I suspect that it is a borrowing from the Presbyterians. No it is not strictly Presbyterian, but it is close.
Pr. JOHN HANNAH, STS

Harvey_Mozolak

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Re: Unity and the Means of Grace
« Reply #327 on: November 28, 2010, 06:45:27 AM »
valid points...  we too retain such an office, Elders...  sometimes I have thought them to be those who would be pastors to the parish if all the pastors in the world were wiped out by some kind of clerical-plague (now there's a thought)... but should there not be more than a simple election to that post, say some requirement for experience in the parish, not a novice in the Faith, some training beyond how to hold the chalice, some expectation for participation in Bible Study, some commitment to confidentiality in the spiritual matters and other things of the parish... and those are difficult things to constitutionalize much less do...  they also perform something of liaison with the pastor when people feel they cannot deal directly with the pastor but can with another lay person (perhaps a sad instance but nevertheless sometimes a reality)…  a responsibility for the pastor and his/her family is another of the areas of their purview in our parish….   Harvey Mozolak
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Dave Benke

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Re: Unity and the Means of Grace
« Reply #328 on: November 28, 2010, 07:48:54 AM »
In terms of titles, I prefer "deacon" to "elder," with all the biblical and historical warrants.  My parish has both, constitutionally and in life.  Out here the "Vorsteher" was the head usher in the old Teutonic original parishes - Herr Pastor took care of the front of the church, and the Vorsteher took care of the back.  My examination of parish constitutions finds elders a later add-on, conected to some signal from on high or widely used program - the Don Abdon governance comes to mind.   

In several parishes of my knowledge through the years, maybe because of pastoral vacancies, and sometimes at the instigation of a pastor who wanted to do away with more typical governance, the elders became an office carrying out the pastoral office and the congregation's governance.   Not advising the pastor, but either doing the work of the pastor or telling the pastor what to do.  Not elders with terms of office, but with lifetime tenure.  Not eldes with the concurrence of the pastor, but elders of whom the pastor was one - not necessarily the head elder either.  Elders who were the church council; in order to be a building trustee or a Sunday School superintendent one must be an elder.  Constitutionally conveyed, these were/are called by those leaders "the biblical constitution."  In these cases, the elders absconded with the pastoral office as well as the parish governance.   With lifetime tenure, the secular parallel is a "self-perpetuating board," or as we know them, an old-boys board.  Fr. Peters may have a couple of these in his distant memory.  I have them as current events.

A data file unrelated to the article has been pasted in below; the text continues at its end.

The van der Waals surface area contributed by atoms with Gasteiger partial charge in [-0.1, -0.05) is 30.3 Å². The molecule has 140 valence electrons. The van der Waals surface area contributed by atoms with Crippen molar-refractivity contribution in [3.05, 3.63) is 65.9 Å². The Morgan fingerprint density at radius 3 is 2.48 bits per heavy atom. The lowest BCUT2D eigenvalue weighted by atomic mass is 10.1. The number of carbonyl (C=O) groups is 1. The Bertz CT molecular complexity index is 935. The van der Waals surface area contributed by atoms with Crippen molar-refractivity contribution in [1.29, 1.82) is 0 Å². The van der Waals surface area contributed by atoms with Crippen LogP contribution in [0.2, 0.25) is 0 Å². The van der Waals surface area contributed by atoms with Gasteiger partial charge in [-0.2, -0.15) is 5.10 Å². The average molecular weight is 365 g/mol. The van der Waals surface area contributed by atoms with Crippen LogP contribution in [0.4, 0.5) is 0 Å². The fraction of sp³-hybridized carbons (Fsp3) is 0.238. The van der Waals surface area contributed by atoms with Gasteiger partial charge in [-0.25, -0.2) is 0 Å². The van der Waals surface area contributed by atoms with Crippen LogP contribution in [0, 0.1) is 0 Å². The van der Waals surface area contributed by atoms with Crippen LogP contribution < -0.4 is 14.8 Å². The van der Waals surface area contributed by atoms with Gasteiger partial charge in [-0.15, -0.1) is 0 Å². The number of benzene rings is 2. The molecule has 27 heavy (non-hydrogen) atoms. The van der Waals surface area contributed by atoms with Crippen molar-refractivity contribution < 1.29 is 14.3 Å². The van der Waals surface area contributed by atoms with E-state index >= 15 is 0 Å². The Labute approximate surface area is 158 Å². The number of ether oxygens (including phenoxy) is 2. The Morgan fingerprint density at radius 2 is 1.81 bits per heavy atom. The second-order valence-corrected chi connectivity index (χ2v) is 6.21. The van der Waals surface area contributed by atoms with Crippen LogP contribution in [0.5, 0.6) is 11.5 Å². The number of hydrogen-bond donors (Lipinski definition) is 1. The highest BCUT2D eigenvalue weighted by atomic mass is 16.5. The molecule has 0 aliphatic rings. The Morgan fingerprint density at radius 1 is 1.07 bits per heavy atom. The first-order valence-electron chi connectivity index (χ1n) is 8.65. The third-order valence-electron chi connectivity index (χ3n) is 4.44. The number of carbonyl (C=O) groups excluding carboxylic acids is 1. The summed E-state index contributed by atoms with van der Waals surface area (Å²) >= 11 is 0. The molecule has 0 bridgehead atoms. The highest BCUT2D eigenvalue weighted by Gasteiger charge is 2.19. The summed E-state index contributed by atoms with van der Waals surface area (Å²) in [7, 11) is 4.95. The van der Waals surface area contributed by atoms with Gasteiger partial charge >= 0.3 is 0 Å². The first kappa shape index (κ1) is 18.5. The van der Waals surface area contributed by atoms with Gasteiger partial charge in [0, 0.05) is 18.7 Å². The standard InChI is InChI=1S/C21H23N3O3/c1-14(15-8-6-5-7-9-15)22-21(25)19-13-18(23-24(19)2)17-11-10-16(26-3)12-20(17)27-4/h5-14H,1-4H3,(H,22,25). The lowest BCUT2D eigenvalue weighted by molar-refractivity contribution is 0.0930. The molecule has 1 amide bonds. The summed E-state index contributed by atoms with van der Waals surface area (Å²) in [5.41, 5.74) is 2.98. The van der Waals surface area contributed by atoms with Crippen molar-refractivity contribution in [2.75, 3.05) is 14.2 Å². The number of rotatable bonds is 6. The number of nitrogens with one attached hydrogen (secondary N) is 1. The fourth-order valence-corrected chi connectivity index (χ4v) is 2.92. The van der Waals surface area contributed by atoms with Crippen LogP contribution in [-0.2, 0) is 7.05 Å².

Take selection of hymns - the pastor in those cases cannot select a hymn the elders don't want.  Take selection of hymnals - the pastor cannot utilize LSB (in a Missouri parish) because the elders believe it to be doctrinally deficient.  Of course those are the less serious instances.    The use of biblical terminology, and terminology that was designated for the pastoral office rather than the diaconal office, is what is attractive and can be deadly.

Dave Benke

John_Hannah

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Re: Unity and the Means of Grace
« Reply #329 on: November 28, 2010, 07:59:22 AM »
In terms of titles, I prefer "deacon" to "elder," with all the biblical and historical warrants.  My parish has both, constitutionally and in life.  Out here the "Vorsteher" was the head usher in the old Teutonic original parishes - Herr Pastor took care of the front of the church, and the Vorsteher took care of the back.  My examination of parish constitutions finds elders a later add-on, conected to some signal from on high or widely used program - the Don Abdon governance comes to mind.   

In several parishes of my knowledge through the years, maybe because of pastoral vacancies, and sometimes at the instigation of a pastor who wanted to do away with more typical governance, the elders became an office carrying out the pastoral office and the congregation's governance.   Not advising the pastor, but either doing the work of the pastor or telling the pastor what to do.  Not elders with terms of office, but with lifetime tenure.  Not eldes with the concurrence of the pastor, but elders of whom the pastor was one - not necessarily the head elder either.  Elders who were the church council; in order to be a building trustee or a Sunday School superintendent one must be an elder.  Constitutionally conveyed, these were/are called by those leaders "the biblical constitution."  In these cases, the elders absconded with the pastoral office as well as the parish governance.   With lifetime tenure, the secular parallel is a "self-perpetuating board," or as we know them, an old-boys board.  Fr. Peters may have a couple of these in his distant memory.  I have them as current events. 

Take selection of hymns - the pastor in those cases cannot select a hymn the elders don't want.  Take selection of hymnals - the pastor cannot utilize LSB (in a Missouri parish) because the elders believe it to be doctrinally deficient.  Of course those are the less serious instances.    The use of biblical terminology, and terminology that was designated for the pastoral office rather than the diaconal office, is what is attractive and can be deadly.

Dave Benke

BISHOP

Change the name form "elder" to "deacon?" How would we distinguish them from the District consecrated deacons?

Peace, JOHN